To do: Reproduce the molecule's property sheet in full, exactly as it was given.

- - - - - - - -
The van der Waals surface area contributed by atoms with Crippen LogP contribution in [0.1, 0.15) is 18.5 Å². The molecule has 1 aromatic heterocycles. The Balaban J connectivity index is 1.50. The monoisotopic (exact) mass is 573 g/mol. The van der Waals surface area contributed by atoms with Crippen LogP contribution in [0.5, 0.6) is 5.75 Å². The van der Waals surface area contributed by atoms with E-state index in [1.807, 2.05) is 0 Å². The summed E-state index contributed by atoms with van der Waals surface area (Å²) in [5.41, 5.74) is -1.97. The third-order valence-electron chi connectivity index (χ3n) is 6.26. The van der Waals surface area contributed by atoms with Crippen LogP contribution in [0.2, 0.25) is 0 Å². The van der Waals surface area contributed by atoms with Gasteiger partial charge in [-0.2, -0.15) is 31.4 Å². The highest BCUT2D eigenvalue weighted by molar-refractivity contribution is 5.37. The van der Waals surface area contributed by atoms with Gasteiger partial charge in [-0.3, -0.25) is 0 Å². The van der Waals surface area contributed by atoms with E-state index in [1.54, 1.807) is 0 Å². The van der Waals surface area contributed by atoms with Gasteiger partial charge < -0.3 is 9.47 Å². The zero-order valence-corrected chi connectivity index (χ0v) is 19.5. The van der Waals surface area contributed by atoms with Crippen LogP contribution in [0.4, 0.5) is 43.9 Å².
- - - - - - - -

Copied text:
The van der Waals surface area contributed by atoms with Crippen LogP contribution in [0.1, 0.15) is 18.5 Å². The molecule has 1 aromatic heterocycles. The Balaban J connectivity index is 1.50. The monoisotopic (exact) mass is 573 g/mol. The van der Waals surface area contributed by atoms with Crippen LogP contribution in [0.5, 0.6) is 5.75 Å². The van der Waals surface area contributed by atoms with E-state index in [1.807, 2.05) is 0 Å². The summed E-state index contributed by atoms with van der Waals surface area (Å²) in [5.41, 5.74) is -1.97. The third-order valence-electron chi connectivity index (χ3n) is 6.26. The van der Waals surface area contributed by atoms with Crippen LogP contribution in [0.2, 0.25) is 0 Å². The van der Waals surface area contributed by atoms with Gasteiger partial charge in [-0.2, -0.15) is 31.4 Å². The highest BCUT2D eigenvalue weighted by molar-refractivity contribution is 5.37. The van der Waals surface area contributed by atoms with Gasteiger partial charge in [-0.3, -0.25) is 0 Å². The van der Waals surface area contributed by atoms with E-state index in [1.54, 1.807) is 0 Å². The van der Waals surface area contributed by atoms with Gasteiger partial charge < -0.3 is 9.47 Å². The zero-order valence-corrected chi connectivity index (χ0v) is 19.5. The van der Waals surface area contributed by atoms with Crippen LogP contribution in [0.4, 0.5) is 43.9 Å².